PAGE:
Monday, May 11, 2009

Italian Cinema Style Part Two: Travelogue

What better backdrop than Italy? From the Tuscan hills to the Spanish Steps to the Mediterranean waters of the Amalfi Coast, it's no wonder filmmakers leave Hollywood to shoot on location. 

The following films are pure travelogue, offering an armchair view of the most beautiful country on the planet. Here are a few classics....

American audiences are introduced to Audrey Hepburn who plays a runaway princess in Roman Holiday (1953) with Gregory Peck as her journalist/accomplice. Iconic sights include the Mouth of Truth (a face carved in stone which is said to cut the hands off of liars -- go figure), the Colisseum, the Spanish Steps, Trevi Fountain and the Piazza del Pantheon. The film was shot in black and white as not to upstage the sights of Rome. 

Roman Holiday also has the distinction of being the first American film shot in Italy. And not only did Hepburn get to keep all her costumes from the film, she won Best Actress that year as well. Imagine what a different film it would have been if they'd originally cast Cary Grant and Jean Simmons.

Roman Holiday (1953) 

The infamous scene at the Mouth of Truth was copied years later in another romantic comedy Only You (1994) with Marisa Tomei and Robert Downey Jr. They even look like a modern day Hepburn and Peck.

The magnificent staircase skyline of the Amalfi Coast has been the landscape for many a film. Only You, Under the Tuscan Sun and The Talented Mr. Ripley are a few productions to utilize the popular beach towns of the Mediterranean.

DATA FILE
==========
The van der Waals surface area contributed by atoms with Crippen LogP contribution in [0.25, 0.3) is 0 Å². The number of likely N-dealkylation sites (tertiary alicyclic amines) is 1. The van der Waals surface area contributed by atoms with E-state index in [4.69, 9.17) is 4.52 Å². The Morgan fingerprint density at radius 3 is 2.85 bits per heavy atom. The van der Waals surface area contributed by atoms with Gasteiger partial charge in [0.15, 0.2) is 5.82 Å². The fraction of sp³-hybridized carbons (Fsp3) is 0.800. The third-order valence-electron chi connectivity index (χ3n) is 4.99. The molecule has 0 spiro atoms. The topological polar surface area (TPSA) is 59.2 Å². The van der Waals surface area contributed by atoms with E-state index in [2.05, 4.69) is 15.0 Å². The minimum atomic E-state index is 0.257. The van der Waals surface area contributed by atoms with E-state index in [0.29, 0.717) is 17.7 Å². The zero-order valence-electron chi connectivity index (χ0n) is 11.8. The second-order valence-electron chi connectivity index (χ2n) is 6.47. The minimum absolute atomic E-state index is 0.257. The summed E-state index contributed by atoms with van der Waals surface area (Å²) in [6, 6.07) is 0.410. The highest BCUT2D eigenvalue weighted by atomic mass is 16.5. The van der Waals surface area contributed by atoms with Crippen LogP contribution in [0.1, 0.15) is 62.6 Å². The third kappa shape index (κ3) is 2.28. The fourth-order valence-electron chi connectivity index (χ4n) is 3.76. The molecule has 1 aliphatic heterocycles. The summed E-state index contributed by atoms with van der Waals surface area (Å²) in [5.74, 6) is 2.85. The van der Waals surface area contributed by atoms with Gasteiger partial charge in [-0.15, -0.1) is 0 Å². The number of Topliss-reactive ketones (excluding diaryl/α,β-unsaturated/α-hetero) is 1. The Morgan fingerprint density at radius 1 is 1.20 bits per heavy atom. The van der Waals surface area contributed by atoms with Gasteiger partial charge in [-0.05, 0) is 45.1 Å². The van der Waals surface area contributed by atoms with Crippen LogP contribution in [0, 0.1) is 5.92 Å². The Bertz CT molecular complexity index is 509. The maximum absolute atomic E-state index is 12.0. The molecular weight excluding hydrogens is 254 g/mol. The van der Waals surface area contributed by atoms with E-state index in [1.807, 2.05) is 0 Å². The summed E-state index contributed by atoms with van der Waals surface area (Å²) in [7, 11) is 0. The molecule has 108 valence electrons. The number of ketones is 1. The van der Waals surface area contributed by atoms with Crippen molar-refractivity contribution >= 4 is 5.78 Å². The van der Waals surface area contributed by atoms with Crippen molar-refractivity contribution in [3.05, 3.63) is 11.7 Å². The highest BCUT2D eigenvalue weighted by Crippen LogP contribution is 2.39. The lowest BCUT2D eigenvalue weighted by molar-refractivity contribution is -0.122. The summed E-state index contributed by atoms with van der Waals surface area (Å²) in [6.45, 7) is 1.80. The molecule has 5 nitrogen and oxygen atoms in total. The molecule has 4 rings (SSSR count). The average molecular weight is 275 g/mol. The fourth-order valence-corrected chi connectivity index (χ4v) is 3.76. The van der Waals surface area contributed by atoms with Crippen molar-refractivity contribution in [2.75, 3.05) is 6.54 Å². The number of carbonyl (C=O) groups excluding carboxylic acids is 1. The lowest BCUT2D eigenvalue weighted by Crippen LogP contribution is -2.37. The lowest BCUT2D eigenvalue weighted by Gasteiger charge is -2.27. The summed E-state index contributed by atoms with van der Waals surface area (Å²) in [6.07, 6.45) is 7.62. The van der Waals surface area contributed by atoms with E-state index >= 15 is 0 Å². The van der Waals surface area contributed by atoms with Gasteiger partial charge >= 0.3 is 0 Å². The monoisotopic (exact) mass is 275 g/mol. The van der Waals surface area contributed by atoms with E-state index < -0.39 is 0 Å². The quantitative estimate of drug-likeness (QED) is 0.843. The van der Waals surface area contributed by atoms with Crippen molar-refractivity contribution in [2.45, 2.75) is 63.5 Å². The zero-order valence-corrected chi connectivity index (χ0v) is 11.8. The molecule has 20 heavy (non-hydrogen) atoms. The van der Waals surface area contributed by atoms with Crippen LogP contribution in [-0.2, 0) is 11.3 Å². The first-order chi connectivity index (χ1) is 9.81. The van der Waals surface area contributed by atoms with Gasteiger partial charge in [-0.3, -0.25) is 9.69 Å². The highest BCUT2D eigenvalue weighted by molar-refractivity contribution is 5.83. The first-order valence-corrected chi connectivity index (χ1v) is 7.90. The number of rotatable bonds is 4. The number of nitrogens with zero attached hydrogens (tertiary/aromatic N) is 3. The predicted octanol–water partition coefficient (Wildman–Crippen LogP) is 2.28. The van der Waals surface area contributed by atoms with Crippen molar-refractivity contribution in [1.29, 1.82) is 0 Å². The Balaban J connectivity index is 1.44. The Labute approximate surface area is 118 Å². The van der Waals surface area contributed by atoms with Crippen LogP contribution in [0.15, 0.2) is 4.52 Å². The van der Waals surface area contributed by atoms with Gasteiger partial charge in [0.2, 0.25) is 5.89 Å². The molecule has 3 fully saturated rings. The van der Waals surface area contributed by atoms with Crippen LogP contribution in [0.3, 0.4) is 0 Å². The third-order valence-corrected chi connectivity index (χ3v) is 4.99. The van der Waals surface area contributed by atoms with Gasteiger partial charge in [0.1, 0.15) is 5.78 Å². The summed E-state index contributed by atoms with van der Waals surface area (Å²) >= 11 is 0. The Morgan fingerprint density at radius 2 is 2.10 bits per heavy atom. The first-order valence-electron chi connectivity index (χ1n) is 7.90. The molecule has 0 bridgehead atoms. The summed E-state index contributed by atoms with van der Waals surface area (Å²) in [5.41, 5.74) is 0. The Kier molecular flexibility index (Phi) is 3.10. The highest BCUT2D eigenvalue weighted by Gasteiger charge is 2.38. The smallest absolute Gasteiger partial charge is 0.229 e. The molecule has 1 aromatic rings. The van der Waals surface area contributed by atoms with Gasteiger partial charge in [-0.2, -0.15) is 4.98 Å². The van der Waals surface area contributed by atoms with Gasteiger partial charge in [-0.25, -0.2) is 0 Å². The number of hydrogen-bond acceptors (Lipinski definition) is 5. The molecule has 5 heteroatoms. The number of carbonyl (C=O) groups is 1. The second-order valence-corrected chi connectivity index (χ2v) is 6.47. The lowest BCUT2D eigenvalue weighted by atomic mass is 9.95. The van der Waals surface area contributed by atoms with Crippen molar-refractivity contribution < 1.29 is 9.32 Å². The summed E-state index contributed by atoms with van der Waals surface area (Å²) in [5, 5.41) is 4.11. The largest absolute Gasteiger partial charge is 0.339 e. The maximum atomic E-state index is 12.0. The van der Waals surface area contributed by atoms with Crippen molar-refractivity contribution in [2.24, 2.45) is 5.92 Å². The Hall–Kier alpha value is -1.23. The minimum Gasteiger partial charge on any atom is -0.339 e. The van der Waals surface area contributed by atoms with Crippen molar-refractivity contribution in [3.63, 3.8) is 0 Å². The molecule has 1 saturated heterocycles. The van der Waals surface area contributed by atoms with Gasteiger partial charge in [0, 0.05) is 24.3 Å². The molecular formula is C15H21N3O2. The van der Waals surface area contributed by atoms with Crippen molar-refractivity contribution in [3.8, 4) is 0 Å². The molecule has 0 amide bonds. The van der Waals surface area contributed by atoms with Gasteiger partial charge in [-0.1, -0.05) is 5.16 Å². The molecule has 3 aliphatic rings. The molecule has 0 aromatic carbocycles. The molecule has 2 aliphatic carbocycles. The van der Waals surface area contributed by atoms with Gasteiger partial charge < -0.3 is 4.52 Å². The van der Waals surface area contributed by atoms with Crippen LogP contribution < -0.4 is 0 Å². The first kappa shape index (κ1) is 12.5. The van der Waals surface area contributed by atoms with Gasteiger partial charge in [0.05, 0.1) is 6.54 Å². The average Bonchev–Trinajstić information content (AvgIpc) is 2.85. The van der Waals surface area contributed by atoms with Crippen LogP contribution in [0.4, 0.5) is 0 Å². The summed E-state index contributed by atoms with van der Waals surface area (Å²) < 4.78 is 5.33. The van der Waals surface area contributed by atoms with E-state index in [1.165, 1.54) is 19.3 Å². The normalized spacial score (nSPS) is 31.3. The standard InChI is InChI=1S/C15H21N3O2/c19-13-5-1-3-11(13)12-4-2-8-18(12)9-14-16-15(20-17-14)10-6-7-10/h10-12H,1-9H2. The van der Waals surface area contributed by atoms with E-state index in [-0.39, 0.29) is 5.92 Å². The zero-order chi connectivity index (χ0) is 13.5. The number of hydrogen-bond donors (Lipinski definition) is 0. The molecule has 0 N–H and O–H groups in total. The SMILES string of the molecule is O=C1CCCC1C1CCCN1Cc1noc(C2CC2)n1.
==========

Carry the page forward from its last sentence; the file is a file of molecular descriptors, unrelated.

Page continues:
Amalfi Coast

Under the Tuscan Sun (2003)

Cortona, Arrezo, Florence, Positano and Rome were natural locales for Under the Tuscan Sun. Viewers might recognize Montepulciano where the wedding took place, Cortona where the Mayes character purchased her farmhouse and the shoreline of Positano where she is courted by her Italian friend.

Tuscan Hillside

Sun's garden wedding

Clifton Webb courts Dorothy McGuire in various settings of Rome and Venice -- most importantly the Trevi Fountain -- in  Three Coins in the Fountain (1954). (Try getting that theme song out of your head!)

The exotic locales of Positano, Siena, Venice and Rome take center stage in the romantic comedy of soul mates who meet and eventually fall in love in Only You (1994).

Only You Film Poster 

Le Sirenuse hotel was used for the scenes in Positano. A must stay if you ever visit by the way. Breathtaking views from the pool and the old world lobby are worth the visit alone.

The Talented Mr. Ripley (1999) is probably the most picturesque of the films made in Italy. Rome, Positano, Naples and Venice are beautifully captured and viewers will recognize Venice's famed Caffe Florian and the Hotel Europa, Rome's Le Grand Hotel and the Via Condotti.

Cate Blanchett as Marge and Matt Damon as Tom Ripley at the Spanish Steps
 in The Talented Mr. Ripley 

Phillip Seymour Hoffman as Freddie Miles makes his grand entrance

La Dolce Vita (1960) celebrates the decadence of society in sixties Italy among numerous nightclubs and the Via Veneto. The infamous Trevi fountain scene with Anita Ekberg and Marcello Mastroanni is a film classic and recreated in Under the Tuscan Sun...proving once again imitation is the sincerest form of flattery.